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The Criterion Collection has recently released The Story of Temple Drake, a film that was essentially lost to quite a few of us. It was adapted from the notorious William Faulkner novel "Sanctuary," and directed by Stephen Roberts (who made nearly 100 shorts in the '20s and '30s before getting into features. 

The Story of Temple Drake features Miriam Hopkins in the titular role as a socialite and judge's daughter who likes playing the field. Of course, this leads to her downfall. It's not long after Temple turns down a marriage proposal from a good dude that leads to ruin.

She gets in a car with a foppish, drunk lad and off they go to get into an accident. After they come to, they're hearded to a once-grand Southern mansion, now dilapidated and home to criminals and the downtrodden woman who has to put up with them.  

Temple is sexually assaulted by murderer, bootlegger, and all-round bad man Trigger. From there, he takes her to the city and pimps her out. But a visit (to supoeneia Trigger) from her would-be fiancee, laywer Steve, drives her to murder, herself.

Will she take the stand and stand up for justice in trial, but in doing so, expose her shame and deeds to the world? Watch The Story of Temple Drake to find out.

For a film from 1933, this restoration is nothing short of miraculous. The sound is just wonderful, and the picture looks utterly fantastic in most sequences, which really highlight the richness of the shadow and cinematographer Karl Struss' lighting.

I found the special features on this Blu-ray release fascinating. In one featurette, cinematographer John Bailey and director of the Margaret Herrick Library at the Academy of Motion Picture Arts and Sciences, Matt Severson, look at the original storyboards for the film, which are really exquisite little pieces of art themselves. They resemble German expressionism films, like The Cabinet of Dr. Caligari, as well as German block woodcut art. In short, these small paintings are tortured and bleak. It's really cool to watch this featurette directly after seeing the film, because you can compare the images in the movie fresh in your mind.

Another great featurette with critic Imogen Sara Smith offers lots of insights about the techniques used within the film, what society was like in the 1930s, and how an audience might read into the themes presented in one way or another.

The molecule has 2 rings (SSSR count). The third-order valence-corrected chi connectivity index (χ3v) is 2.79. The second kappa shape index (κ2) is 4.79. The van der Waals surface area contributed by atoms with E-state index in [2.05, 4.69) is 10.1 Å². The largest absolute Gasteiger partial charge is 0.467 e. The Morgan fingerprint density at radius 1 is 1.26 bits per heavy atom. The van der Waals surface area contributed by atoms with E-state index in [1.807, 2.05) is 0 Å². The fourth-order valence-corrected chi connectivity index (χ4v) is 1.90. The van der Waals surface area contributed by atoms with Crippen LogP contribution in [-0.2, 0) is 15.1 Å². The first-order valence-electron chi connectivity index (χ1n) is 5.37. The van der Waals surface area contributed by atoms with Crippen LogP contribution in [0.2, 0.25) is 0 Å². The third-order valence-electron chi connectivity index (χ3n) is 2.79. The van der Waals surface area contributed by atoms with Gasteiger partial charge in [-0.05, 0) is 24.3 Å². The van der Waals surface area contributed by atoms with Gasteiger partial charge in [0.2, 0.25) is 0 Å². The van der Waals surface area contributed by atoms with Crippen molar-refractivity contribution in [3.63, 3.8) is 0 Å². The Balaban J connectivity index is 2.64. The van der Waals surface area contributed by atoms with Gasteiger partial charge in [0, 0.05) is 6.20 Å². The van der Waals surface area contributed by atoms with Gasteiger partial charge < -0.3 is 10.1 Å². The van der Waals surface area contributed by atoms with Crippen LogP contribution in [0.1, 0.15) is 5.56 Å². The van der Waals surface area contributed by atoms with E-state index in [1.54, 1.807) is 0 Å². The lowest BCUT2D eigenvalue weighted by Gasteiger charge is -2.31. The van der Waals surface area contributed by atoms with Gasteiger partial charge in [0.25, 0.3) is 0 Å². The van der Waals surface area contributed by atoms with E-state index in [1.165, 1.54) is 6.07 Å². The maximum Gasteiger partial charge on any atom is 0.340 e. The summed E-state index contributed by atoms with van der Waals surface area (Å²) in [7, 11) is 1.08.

Likewise, critic Mick LaSalle discusses the times in which the film was made, censorship, and the Production Code Administration. This Hollywood agency, which was in place from 1934 - 1968, policed films with a code of morality. While it did that for way too long, the men in charge of setting ethical standards in film here in America were quite corrupt themselves, but that's another story.

Bonus Features

  • High-definition digital restoration, with uncompressed monaural soundtrack on the Blu-ray
  • New program featuring a conversation between cinematographer John Bailey and Matt Severson, director of the Margaret Herrick Library at the Academy of Motion Picture Arts and Sciences, about the film’s visual style, as well as archival materials relating to its production
  • New program featuring critic Imogen Sara Smith on the complexity of the film and its central performance by Miriam Hopkins
  • New interview with critic Mick LaSalle about the film, censorship, and the Production Code
  • PLUS: An essay by critic Geoffrey O’Brien

I really enjoyed this release Criterion has put together; it's a piece of Hollywood history that most don't know about, and it's important to preserve film, especially those that were essentially lost due to society pressure and "morals."

To order and read more on The Story of Temple Drake, head on over to the Criterion website here.

The Story of Temple Drake

  • Stephen Roberts
  • Oliver H.P. Garrett (screenplay)
  • William Faulkner (novel)
  • Miriam Hopkins
  • William Gargan
  • Jack La Rue
  • Florence Eldridge
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Criterion Blu-rayStephen RobertsOliver H.P. GarrettWilliam FaulknerMiriam HopkinsWilliam GarganJack La RueFlorence EldridgeDrama

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